A large international research group released a paper today suggesting that the Ebola virus may have emerged from five years of inactivity to trigger a new outbreak of infection. Although this is not the first instance in which Ebola has re-emerged from an already infected person, the new results substantially extend the time frame for exposure.
At present, we know very little about how and where the virus persists in the human body. But now there are thousands of people who have survived past infections, so this is an area where more research is urgently needed.
The African nation of Guinea experienced a small Ebola outbreak that began in January of 2021 when a nurse fell ill. Due to a misdiagnosis, he was not immediately isolated, which led to the spread of the virus. Fortunately, a major outbreak occurred in the same region from 2013 to 2016, resulting in local health officials receiving sophisticated diagnostic equipment, including real-time RT-PCR machines used for COVID-19 testing goes. This eventually allowed officials to determine that Ebola was the cause of his illness, identify 15 additional cases, and take measures that could contain the outbreak. Of the total 16 infected, 12 died.
To better understand the source and spread of the outbreak, samples from these patients were used to obtain the genome of the virus behind the outbreak. This process allows the sequence of the genome to be compared with samples taken from prior outbreaks and from bats, which may also carry the virus. An evolutionary analysis can then suggest how the earliest patient became infected.
But in this case, the analysis gave a strange result. All cases were clustered in a tight cluster that fell within the cluster of viral variants that led to the 2013–2016 outbreak in the same region. These cases included some mutations that occurred only during earlier outbreaks and were not found in any of the bat populations.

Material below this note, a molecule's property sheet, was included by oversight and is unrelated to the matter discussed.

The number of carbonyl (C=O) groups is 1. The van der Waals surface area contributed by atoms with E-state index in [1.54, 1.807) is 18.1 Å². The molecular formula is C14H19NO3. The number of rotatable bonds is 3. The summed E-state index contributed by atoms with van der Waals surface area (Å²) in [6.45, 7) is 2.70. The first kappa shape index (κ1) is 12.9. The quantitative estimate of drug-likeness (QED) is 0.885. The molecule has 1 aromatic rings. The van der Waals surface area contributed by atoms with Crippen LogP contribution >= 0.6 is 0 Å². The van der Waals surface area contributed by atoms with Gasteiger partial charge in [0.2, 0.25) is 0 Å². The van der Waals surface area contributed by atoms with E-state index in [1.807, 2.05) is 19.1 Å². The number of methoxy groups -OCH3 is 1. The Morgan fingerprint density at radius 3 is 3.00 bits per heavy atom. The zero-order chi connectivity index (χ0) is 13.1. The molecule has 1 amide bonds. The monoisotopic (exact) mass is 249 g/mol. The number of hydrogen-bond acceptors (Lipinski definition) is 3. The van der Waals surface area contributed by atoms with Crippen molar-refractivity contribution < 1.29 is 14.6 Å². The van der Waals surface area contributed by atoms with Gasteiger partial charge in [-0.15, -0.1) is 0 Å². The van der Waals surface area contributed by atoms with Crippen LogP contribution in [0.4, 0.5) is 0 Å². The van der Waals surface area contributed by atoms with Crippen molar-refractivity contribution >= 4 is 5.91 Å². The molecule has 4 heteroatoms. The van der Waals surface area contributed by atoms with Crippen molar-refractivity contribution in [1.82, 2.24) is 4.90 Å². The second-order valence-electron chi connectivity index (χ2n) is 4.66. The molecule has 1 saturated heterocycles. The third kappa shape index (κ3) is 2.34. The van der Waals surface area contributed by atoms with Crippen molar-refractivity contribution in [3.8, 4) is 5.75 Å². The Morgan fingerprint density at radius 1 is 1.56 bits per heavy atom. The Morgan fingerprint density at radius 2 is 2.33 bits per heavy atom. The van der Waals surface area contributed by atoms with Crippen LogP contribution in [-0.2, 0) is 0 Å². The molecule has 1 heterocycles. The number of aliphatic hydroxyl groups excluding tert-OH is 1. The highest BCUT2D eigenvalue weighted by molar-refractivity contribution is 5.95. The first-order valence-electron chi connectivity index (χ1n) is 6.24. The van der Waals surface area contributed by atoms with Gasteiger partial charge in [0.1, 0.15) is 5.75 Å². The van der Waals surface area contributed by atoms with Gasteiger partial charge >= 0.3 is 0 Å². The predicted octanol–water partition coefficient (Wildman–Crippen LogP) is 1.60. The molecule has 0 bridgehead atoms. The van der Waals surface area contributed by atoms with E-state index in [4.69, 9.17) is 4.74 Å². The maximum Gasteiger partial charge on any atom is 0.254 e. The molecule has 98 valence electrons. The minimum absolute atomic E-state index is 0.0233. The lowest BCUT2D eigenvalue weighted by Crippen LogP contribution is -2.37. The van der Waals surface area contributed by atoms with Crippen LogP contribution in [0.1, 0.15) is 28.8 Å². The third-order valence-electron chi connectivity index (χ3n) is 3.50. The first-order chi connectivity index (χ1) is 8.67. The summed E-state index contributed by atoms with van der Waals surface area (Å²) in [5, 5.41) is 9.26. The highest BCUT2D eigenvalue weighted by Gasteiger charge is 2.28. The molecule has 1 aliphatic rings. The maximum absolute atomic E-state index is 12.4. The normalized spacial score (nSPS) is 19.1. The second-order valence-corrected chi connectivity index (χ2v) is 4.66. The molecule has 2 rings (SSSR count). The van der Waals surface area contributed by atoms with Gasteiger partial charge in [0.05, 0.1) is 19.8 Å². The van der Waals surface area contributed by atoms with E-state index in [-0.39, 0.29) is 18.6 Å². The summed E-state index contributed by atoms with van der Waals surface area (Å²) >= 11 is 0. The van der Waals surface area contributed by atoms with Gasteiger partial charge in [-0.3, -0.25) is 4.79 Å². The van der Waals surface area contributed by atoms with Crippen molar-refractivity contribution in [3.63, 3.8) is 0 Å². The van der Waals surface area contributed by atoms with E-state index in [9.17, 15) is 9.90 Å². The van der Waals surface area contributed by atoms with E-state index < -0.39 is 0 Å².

In itself, this result is not entirely shocking. It is possible that the virus could spread at low levels in isolated populations without the attention of health officials. Even if it were to do so, it would keep picking up mutations. But the tension behind the 2021 outbreak was not much different from the one that circulated in 2016. Looks like it spent too much time in the middle.
For the 2021 strain to have had so few mutations in the time since the 2013–2016 outbreak, its normal mutation rate would need to drop by a factor of five. The alternative is that, as mentioned earlier, the virus remains dormant in someone who has recovered from infection in an earlier outbreak. The virus has been detected in seminal fluid up to 500 days after the infection has cleared, and there has been at least one instance of transmission after that time. But the new outbreak would require more than three times as long inactivity.
Previous studies suggest that such persistence would be unusual. But there are currently more than 17,000 left from the earlier outbreak, so it certainly has the opportunity to be a rare event.
At this time, however, we do not know in which tissue Ebola may be hiding, much less the mechanism that allows it to lie dormant. The only RNA viruses known to cause long-lasting infections (called retroviruses) do so by integrating their own DNA copy into their host’s genome. But it appears that Ebola has no genes required to do so.
The obvious solution is to work with Ebola survivors to screen for frequent infections – something that could be integrated into a more general surveillance program given the apparent risk of prolonged inactivity. But it has its own challenges. The existence of Ebola bears a stigma in many communities hard hit by the virus, with people who survive their infection often losing their jobs and housing. So it is not necessarily easy to recruit people to work with the research community on this project.
The situation may change, however, as two vaccines against Ebola have recently been approved for use, and others are in testing; They have been deployed to help contain outbreaks over the years. As the public health situation in Africa changes, these vaccines may also begin to change the social perception of those infected.
Nature, 2021. DOI: 10.1038/s41586-021-03901-9 (About DOI).